Linked Data API

Show Search Form

Search Results

1045471
registered interest false more like this
date less than 2019-01-21more like thismore than 2019-01-21
answering body
Ministry of Housing, Communities and Local Government more like this
answering dept id 7 more like this
answering dept short name Housing, Communities and Local Government more like this
answering dept sort name Housing, Communities and Local Government more like this
house id 1 more like this
legislature
25259
pref label House of Commons more like this
question text To ask the Secretary of State for Housing, Communities and Local Government, how many responses the Government received from leaseholders in response to the Tackling unfair practices in the leasehold market consultation. more like this
tabling member constituency Garston and Halewood more like this
tabling member printed
Maria Eagle more like this
uin 210493 more like this
answer
answer
is ministerial correction false more like this
date of answer less than 2019-01-29more like thismore than 2019-01-29
answer text <p>The Government's consultation 'Tackling unfair practices in the leasehold market' ran for eight weeks from 25 July to 19 September 2017. The consultation received 6,075 responses; 5,701 via an online survey and 374 via email and post. Of those responding to the online survey providing background information, 5,336 respondents said they were private individuals, of which 2,790 answered a follow up question confirming they were a leaseholder living in a house, with 1,699 confirming they were a leaseholder living in a flat and 431 identifying themselves as a freeholder. 332 respondents identified themselves as replying to the consultation on behalf of an organisation.</p><p>A full breakdown of responses by type and question can be found at Annex A of the Government response, published on 21 December 2017 available at <a href="https://www.gov.uk/government/consultations/tackling-unfair-practices-in-the-leasehold-market" target="_blank">https://www.gov.uk/government/consultations/tackling-unfair-practices-in-the-leasehold-market</a>.</p><p>The Government also ran a separate technical consultation, ‘Implementing reforms to the leasehold system’ during 15 October 2018 to 26 November 2018, and is still analysing the responses. As part of our consultation questions we did not ask the respondent to identify whether they were a leaseholder. However, we received 1030 responses which were completed as personal views.</p>
answering member constituency South Derbyshire more like this
answering member printed Mrs Heather Wheeler more like this
question first answered
less than 2019-01-29T14:15:44.277Zmore like thismore than 2019-01-29T14:15:44.277Z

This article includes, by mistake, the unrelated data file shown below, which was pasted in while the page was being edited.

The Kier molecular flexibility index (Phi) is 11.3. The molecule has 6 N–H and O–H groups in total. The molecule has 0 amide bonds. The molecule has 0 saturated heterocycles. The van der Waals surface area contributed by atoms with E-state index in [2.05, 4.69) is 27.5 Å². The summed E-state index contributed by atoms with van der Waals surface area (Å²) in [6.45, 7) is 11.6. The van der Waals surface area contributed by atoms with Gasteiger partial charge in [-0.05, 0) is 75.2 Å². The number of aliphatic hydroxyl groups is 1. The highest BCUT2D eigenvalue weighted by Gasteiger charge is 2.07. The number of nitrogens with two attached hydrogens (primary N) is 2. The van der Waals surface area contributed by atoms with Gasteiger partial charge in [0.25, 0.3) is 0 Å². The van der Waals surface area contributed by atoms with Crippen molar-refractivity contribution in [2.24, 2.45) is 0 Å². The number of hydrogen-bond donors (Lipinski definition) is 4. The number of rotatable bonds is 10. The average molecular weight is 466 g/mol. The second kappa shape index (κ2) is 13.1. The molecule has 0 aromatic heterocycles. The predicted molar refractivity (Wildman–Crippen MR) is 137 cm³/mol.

answering member
4053
label Biography information for Mrs Heather Wheeler more like this
tabling member
483
label Biography information for Maria Eagle more like this
1046921
registered interest false more like this
date less than 2019-01-23more like thismore than 2019-01-23
answering body
Department for Digital, Culture, Media and Sport more like this
answering dept id 10 more like this
answering dept short name Digital, Culture, Media and Sport more like this
answering dept sort name Digital, Culture, Media and Sport more like this
hansard heading Department for Digital, Culture, Media and Sport: Civil Servants more like this
house id 1 more like this
legislature
25259
pref label House of Commons more like this
question text To ask the Secretary of State for Digital, Culture, Media and Sport, pursuant to the corrected Answer of 22 January 2019 to Question 206251, how many civil servants in his Department were working part or full-time on projects in the Government Major Projects Portfolio in (a) June 2016 and (b) December 2018. more like this
tabling member constituency Hemsworth more like this
tabling member printed
Jon Trickett more like this
uin 211645 more like this
answer
answer
is ministerial correction false more like this
date of answer less than 2019-01-31more like thismore than 2019-01-31
answer text <p>The GMPP is a continually evolving portfolio of the government’s most complex and high risk projects. Direct comparisons of the GMPP across years should therefore be treated with caution. Projects join and leave the GMPP throughout the year and it is therefore likely that a simple comparison across two time points will refer to different sets of projects.</p><p> </p><p>At the end of June 2016 (i.e. the end of the Quarter 1 reporting period for 2016-17), 58.8 officials in DCMS were working on GMPP projects.</p><p> </p><p>GMPP data for December 2018 (Q3 2018/19) has not yet been cleared and finalised. At the end of September 2018 (i.e. the latest submitted data, at end of the Quarter 2 reporting period for 2018-19), 127.5 officials in DCMS were working on GMPP projects.</p><p> </p><p>This data refers to public sector employees, defined as those who are directly in the employment of the Civil or Crown Service, local government or Arms’ Length Body at the relevant snapshot date, including seconded members of staff who join the team as Civil, Crown or Public servants.</p>